Huh? What the hell? When did we get a street musician?

I walked over to the man, listened for a while then threw a few bucks in his jar. A few weeks later, on a rush job trip to the same supermarket, I saw him again, standing on the small sidewalk equidistant between the pet and pool stores and the brightly lit Verizon building and neighboring Dunkin Donuts across the road. Sadly, I didn’t have time to stop.

Since then, I’ve been hoping to see him again. Finally, today, it happened. He was back in his now-familiar locale. I grabbed my phone to shoot some video. I also got his number, to find out a little more about this welcome addition to the Portage public sphere when I wasn’t on his time.

His professional name is Carmello Saxxx. He’s played his sax around the country for nearly 20 years, but who calls the Miller section of Gary home. He still plays gigs at nights at various local clubs, and sets up shop around Northwest Indiana on other days like he did here. I welcome all Portage residents to keep an ear out for him when they visit the Town and Country lot, if they haven’t already.

During the time I was watching and listening Tuesday, I saw two cars stop in front of him, the drivers reaching out to pass him a few bucks for his efforts. That’s been consistent with his treatment in our city, he says. “The support I’ve received and the response has been really encouraging,” he told me of his experiences playing here. I hope it continues, to keep him coming back.

Portage has grown tremendously since our family relocated here a dozen years ago. We’ve got the Region’s best movie theater, an outstanding park on the lake shore where a steel mill once stood, some great trails (that, I hope, will eventually connect us to the park). The new fire station is a gem, the police station has made good use of the mostly empty university building and Founders Square has shaped up nicely. Hell, we’re now creating our very own downtown out of thin air.

But for my money, few things say, “Hey this is a cool place to live,” better than being able to hear great music where car horns and associated clatter were all that previously snapped the silence. Bless you Carmello.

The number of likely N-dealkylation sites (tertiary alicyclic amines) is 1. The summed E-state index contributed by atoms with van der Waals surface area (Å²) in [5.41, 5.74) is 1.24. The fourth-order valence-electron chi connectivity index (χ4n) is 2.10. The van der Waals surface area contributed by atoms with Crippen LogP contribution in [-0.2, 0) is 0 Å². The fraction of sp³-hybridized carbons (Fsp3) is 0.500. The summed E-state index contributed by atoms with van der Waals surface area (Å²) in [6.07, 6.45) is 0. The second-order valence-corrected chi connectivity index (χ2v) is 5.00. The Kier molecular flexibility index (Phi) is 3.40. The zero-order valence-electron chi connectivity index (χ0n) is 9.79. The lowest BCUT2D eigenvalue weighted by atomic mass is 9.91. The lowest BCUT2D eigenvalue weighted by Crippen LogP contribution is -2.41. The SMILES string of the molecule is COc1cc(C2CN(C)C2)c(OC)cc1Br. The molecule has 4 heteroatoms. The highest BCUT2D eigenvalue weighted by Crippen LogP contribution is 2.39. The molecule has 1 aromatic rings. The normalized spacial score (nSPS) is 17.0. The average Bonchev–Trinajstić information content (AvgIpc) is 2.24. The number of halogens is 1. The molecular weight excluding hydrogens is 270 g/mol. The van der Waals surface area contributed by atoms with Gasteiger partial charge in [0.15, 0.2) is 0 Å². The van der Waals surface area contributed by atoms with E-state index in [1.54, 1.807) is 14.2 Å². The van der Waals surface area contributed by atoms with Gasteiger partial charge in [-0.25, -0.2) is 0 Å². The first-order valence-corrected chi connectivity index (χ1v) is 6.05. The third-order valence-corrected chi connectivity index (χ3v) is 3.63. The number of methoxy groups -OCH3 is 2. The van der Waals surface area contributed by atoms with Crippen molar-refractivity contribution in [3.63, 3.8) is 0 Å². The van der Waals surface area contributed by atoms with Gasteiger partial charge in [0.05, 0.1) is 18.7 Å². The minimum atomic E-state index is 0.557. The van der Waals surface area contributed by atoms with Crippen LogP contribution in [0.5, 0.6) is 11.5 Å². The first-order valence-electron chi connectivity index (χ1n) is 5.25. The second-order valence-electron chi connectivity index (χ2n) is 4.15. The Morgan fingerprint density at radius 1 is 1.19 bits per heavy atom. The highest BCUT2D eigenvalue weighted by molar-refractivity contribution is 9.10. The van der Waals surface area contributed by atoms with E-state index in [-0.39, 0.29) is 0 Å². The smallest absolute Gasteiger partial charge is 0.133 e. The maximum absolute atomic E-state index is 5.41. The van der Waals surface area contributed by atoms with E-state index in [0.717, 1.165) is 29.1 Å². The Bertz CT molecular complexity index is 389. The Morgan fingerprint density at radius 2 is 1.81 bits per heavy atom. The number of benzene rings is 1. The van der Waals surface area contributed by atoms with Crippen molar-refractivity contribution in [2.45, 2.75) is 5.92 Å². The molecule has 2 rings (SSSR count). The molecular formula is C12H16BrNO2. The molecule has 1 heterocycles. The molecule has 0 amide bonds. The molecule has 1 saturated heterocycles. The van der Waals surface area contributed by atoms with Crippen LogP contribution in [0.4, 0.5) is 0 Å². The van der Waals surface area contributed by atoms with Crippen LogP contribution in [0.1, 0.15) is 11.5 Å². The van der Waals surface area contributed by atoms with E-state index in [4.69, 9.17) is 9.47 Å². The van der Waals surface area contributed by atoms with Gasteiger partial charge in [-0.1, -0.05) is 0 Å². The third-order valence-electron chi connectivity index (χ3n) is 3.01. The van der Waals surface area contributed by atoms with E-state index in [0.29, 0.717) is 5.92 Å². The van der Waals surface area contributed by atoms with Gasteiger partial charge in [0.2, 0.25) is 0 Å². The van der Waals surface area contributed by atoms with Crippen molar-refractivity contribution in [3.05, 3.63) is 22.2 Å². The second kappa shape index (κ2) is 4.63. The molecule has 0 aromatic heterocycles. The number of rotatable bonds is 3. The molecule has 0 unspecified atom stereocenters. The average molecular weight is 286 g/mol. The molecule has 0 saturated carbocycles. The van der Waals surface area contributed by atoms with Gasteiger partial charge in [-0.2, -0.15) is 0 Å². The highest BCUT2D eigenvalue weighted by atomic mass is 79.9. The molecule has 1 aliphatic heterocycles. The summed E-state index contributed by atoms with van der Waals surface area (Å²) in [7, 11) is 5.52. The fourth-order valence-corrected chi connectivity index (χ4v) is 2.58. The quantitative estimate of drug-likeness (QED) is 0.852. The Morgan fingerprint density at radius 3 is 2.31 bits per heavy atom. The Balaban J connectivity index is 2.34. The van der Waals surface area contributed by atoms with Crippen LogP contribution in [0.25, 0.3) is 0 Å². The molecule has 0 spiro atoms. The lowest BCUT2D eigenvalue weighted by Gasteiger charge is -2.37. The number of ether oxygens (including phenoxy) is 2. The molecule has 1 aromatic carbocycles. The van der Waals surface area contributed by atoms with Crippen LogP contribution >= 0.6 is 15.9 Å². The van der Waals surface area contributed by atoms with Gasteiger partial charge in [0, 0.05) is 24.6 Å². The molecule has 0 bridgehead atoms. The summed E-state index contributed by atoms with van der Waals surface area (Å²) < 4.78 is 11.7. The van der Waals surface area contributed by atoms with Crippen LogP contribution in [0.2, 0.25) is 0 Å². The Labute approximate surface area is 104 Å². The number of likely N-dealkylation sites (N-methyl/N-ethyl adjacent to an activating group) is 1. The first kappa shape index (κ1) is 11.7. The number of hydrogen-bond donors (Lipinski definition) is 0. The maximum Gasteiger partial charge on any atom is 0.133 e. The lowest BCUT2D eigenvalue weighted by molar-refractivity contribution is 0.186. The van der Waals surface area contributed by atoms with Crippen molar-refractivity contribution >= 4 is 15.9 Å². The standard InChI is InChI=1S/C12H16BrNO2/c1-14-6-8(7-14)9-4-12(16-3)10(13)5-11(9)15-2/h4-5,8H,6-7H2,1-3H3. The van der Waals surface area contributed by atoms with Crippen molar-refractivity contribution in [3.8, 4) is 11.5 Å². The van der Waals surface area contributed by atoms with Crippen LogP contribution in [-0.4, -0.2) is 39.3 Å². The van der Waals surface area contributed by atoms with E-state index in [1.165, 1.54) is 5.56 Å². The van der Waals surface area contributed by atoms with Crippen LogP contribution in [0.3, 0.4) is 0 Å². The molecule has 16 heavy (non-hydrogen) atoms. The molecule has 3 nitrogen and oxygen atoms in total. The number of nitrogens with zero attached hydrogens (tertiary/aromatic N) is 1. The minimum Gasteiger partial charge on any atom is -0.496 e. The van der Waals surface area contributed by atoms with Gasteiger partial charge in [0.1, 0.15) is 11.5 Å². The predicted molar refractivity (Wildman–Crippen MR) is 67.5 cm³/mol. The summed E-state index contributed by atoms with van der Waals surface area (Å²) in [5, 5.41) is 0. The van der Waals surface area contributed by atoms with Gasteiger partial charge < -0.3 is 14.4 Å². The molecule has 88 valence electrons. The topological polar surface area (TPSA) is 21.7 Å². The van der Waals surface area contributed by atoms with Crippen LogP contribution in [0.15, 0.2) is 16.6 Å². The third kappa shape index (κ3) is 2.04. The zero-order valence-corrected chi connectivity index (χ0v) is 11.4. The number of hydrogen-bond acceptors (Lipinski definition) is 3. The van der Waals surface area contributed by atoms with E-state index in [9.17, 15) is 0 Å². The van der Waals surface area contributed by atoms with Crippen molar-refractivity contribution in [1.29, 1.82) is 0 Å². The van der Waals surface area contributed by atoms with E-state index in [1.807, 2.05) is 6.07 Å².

Video here.

75 Percent Less Fat: No. 49

The two Johns provide Album No. 49 with their 1990 release, Flood. They Might Be Giants, a name taken from a 1971 George C. Scott film, is the outfit founded by Massachusetts-born, Brooklyn-reunited John Linnell and John Flansburgh.

Unlike many artists on this list, I caught TMBG from the very beginning. I was just getting into college/modern/alternative rock in 1986 when the boys released their self-titled debut, featuring the 120 Minutes mainstay that hooked me, Don’t Let’s Start. They followed that with the fine Lincoln release. Later, they’d add some more studio albums, some educational albums and the theme songs to both Malcolm in the Middle and Higglytown Heroes. But they truly peaked with their third release.

Flood found TMBG at the apex of their quirky powers, with a mix of the funny and the strange and a delicious cover that would be unexpected from anyone but them, Istanbul (Not Constantinople). Hell, the album’s got both a theme song kicking it off: Theme from Flood (Why is the world in love again? Why are we marching hand in hand? Why are the ocean levels rising up? It’s a brand new record for 1990. They Might be Giants brand new album, Flood) and a song named after the band, and yet neither comes off as hubristic as Bad Company being Bad Company for the entirety of their days,  or Wang Chung requesting the rest of the world Wang Chunging for just a single evening.

Highlights: Lead single Birdhouse in Your Soul; Twisting, featuring references to the DBs and fellow goofballs Young Fresh Fellows; and my personal favorite, We Want a Rock, which spoken aloud sounds like it would be found on many of the metal albums it was sharing the time period with, but is just a simple song about wanting a rock to tie some string around.

Important Information:

Name: They Might Be Giants, Flood

Released: 1990

Record Company: Elektra

Running Time: 43:24

Track Listing:

  1. Theme from Flood
  2. Birdhouse in Your Soul
  3. Lucky Ball & Chain
  4. Istanbul (Not Constantinople)
  5. Dea
  6. Your Racist Friend
  7. Particle Man
  8. Twisting
  9. We Want a Rock
  10. Someone Keeps Moving My Chair
  11. Hearing Aid
  12. Minimum Wage
  13. Letterbox
  14. Whistling in the Dark
  15. Hot Cha
  16. Women & Men
  17. Sapphire Bullets of Pure Love
  18. They Might Be Giants
  19. Road Movie to Berlin